Data for “Occupation shapes cognition? The case of restaurant ticket collectors' working memory updating ability”

Published: 6 March 2023| Version 1 | DOI: 10.17632/wzyx3c4kfb.1


Previous research addressing the question whether specific professions are causally related to certain cognitive abilities did not allow for clearly claiming a causal relation and/or did not assess working memory updating (WMU), one of the most central aspects of executive functioning relevant for daily-life functioning. The target article (doi: 10.1002/acp.4055) focused on WMU ability in relation to the profession of a restaurant “ticket collector”, which is assumed to require strong WM(U) abilities. In Study 1, restaurant ticket collectors (n=53) were compared to security guards (n=49) on their performance on two WMU tasks. The two groups were matched on demographic characteristics and general intelligence. In Study 2, a group of students (n=33) completed an adaptive 20-day WMU training task that simulated important aspects of a restaurant ticket collector’s job: memorizing and updating person-food pairs. An active control group (n=33) was used. Before and after the training, all participants completed WMU tasks and two tests of general intelligence. Study 1 revealed that the restaurant ticket collectors performed better on the WMU tasks than the security guards. However, time working as a ticket collector was not significantly correlated with WMU task performance. In Study 2, using the active control group as comparison, the trained students showed training-induced beneficial effects on the non-trained WMU tasks (nearest and near transfer) but not on the two tests of general intelligence (far transfer). Although we did not find the expected association between time working as a ticket collector and WMU task performance in Study 1, which could reflect a non-linear relation, the results of Study 2 were taken as evidence in favor of the claim that repeated experience with a task demanding WMU benefit WMU performance as assessed with objective lab tasks. Therefore, the results support the general notion of repeated experience with occupation-specific demands affecting specific objectively-assessed cognitive abilities. The data files concern two SPSS data files, one for Study 1 and one for Study 2, containing pre-processed data. The data consist of each participant’s score on demographic characteristics and task outcome measures: gender, age, working time, education, intelligence tests (Raven’s tests), WMU tasks (running memory and n-back tasks: proportion correct responses), and training sessions (mean n-back level reached). These scores were used in analyses of (co-)variance to examine predictors of WMU task performance, training progress, and training-induced transfer effects. The meaning of each column in the data files is described under the tab Variable View --> Label. The raw data of the running memory and n-back tasks (in Eprime format) on which the corresponding pre-processed data are based are available from the corresponding author upon reasonable request.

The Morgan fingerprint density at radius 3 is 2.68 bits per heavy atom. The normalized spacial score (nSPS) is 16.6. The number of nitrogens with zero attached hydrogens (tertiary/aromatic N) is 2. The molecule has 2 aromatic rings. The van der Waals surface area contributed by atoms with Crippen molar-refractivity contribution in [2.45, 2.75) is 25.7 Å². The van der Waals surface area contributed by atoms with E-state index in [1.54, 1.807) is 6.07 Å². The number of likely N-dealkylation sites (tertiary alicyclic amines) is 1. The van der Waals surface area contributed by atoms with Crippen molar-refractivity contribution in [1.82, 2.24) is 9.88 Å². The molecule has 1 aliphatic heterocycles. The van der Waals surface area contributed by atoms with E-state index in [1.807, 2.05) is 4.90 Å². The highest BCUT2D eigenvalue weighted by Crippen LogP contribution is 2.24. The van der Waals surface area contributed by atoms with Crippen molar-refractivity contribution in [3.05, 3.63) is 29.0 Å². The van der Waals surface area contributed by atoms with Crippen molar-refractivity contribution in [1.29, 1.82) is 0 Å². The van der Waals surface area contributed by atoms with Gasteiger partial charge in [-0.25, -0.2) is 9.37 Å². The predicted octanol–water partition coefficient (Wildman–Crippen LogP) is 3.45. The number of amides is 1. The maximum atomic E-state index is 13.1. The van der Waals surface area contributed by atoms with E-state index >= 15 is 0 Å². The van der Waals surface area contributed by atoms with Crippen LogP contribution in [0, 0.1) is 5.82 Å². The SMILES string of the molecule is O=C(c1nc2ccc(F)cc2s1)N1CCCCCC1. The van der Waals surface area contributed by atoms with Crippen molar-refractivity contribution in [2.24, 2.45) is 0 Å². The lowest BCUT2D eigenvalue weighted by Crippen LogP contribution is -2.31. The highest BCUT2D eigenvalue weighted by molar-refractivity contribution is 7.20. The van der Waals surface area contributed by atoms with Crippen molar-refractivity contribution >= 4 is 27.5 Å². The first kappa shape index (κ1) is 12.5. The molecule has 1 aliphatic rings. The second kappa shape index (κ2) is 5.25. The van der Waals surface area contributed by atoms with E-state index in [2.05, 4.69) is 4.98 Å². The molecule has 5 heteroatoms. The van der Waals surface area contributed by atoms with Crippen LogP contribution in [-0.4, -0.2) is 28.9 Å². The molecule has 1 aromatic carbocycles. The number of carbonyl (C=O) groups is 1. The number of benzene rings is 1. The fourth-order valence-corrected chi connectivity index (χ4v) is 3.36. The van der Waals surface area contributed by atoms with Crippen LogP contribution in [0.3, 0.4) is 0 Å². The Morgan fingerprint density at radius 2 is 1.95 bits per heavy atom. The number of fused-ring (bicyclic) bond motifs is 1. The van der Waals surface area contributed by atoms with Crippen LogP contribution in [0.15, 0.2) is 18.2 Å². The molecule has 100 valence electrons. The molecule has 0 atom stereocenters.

Northwest Normal University, Radboud Universiteit Afdeling Psychologie


Occupational Analysis, Working Memory, Cognitive Intervention


National Natural Science Foundation of China


Humanities and Social Sciences research project of the Ministry of Education of China